25) Color Coded Shop Outlets #NewThingEveryDay

Blue Outlets

A few years ago I remembered reading on the Penultimate Workshop that Dyami Plotke color coded his outlets to avoid putting to many machines on the same circuit. I always thought this was a great idea, but never got around to implementing it.

While I don’t blow a lot of breakers anymore because I more or less know by this point don’t plug this tool in with that one, it’d still be handy to know which breaker was blown, because breakers don’t always flip like they are supposed to.

I finally got the opportunity to color code the breakers in my shop as part of a lager project that I’m working on. I’m mapping the breaker panels for my entire house while reviewing a circuit breaker finder. I have too many circuits to color code them all, and I don’t think mismatched outlet plates scattered around the house will make anybody but me happy, but my shop is a nice isolated area with only a few circuits.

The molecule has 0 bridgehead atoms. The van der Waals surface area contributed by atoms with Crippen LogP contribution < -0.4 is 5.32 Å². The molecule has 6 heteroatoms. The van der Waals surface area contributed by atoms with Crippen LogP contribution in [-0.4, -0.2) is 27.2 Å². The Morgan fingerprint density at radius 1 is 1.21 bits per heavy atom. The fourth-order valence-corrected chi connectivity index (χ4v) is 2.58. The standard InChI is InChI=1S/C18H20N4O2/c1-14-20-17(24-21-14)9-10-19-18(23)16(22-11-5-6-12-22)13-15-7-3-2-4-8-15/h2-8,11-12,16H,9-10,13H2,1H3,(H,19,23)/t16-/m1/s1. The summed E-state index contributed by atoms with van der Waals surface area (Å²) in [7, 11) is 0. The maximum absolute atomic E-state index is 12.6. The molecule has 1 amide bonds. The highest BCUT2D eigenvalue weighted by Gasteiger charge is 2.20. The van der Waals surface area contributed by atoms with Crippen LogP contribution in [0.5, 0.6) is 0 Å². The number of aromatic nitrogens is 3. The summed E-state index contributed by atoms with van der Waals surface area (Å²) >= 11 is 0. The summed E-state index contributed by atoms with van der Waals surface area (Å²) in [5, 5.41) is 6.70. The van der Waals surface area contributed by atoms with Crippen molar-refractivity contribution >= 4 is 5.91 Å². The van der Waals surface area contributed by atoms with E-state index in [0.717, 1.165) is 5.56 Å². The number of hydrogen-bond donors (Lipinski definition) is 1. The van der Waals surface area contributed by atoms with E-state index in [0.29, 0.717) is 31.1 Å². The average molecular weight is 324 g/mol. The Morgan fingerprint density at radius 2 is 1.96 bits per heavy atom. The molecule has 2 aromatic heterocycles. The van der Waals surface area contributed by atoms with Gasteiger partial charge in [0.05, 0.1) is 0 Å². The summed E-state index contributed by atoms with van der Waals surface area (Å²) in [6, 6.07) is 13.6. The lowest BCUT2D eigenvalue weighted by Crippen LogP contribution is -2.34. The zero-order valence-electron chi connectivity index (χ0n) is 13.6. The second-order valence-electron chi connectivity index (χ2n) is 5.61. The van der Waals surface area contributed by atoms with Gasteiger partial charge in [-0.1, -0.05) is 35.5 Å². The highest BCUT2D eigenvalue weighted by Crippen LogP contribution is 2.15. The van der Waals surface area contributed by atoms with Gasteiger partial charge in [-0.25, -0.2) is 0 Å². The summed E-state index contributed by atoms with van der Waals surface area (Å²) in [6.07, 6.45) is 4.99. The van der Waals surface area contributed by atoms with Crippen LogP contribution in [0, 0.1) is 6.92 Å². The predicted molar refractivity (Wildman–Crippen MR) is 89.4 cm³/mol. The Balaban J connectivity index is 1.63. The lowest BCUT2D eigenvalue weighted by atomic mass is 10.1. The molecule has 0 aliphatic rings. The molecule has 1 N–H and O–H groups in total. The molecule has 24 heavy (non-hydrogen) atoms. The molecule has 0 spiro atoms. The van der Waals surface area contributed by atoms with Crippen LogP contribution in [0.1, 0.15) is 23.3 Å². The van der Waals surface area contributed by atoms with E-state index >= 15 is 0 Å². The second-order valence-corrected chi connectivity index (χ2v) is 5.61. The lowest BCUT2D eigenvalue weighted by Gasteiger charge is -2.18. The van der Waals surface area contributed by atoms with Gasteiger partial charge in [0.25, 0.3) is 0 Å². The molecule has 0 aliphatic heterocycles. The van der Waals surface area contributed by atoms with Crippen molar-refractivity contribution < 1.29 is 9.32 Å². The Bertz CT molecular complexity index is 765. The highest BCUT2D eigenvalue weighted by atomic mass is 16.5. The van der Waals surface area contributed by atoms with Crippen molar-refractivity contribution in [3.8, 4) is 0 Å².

Color Coded Fuse Box

After I figured out which outlets belong to which circuits, I colored the breakers red, yellow, and blue. The red and blue breakers run around the perimeter of my shop and the yellow breakers runs the switched outlets on the ceiling (and one lone outlet along the back wall.)

Painting the red outlet

I turned off the red circuit and I pulled off all the cover plates on that branch. Then I spray painted the plates with some old red spray paint I had in my cabinet. After I painted them I found that the paint was really easy to scratch. I guess I should have scuffed up the galvanized metal first.

Swithed Ceiling OUtlet

I did the same for the blue cover plates, this time I used Rust Oleum’s 2x Paint Primer and it seemed to stick to the galvanized cover plates much better. For the Yellow plates I actually remembered to scuff up the cover plate.

Red and Yellow Outlets

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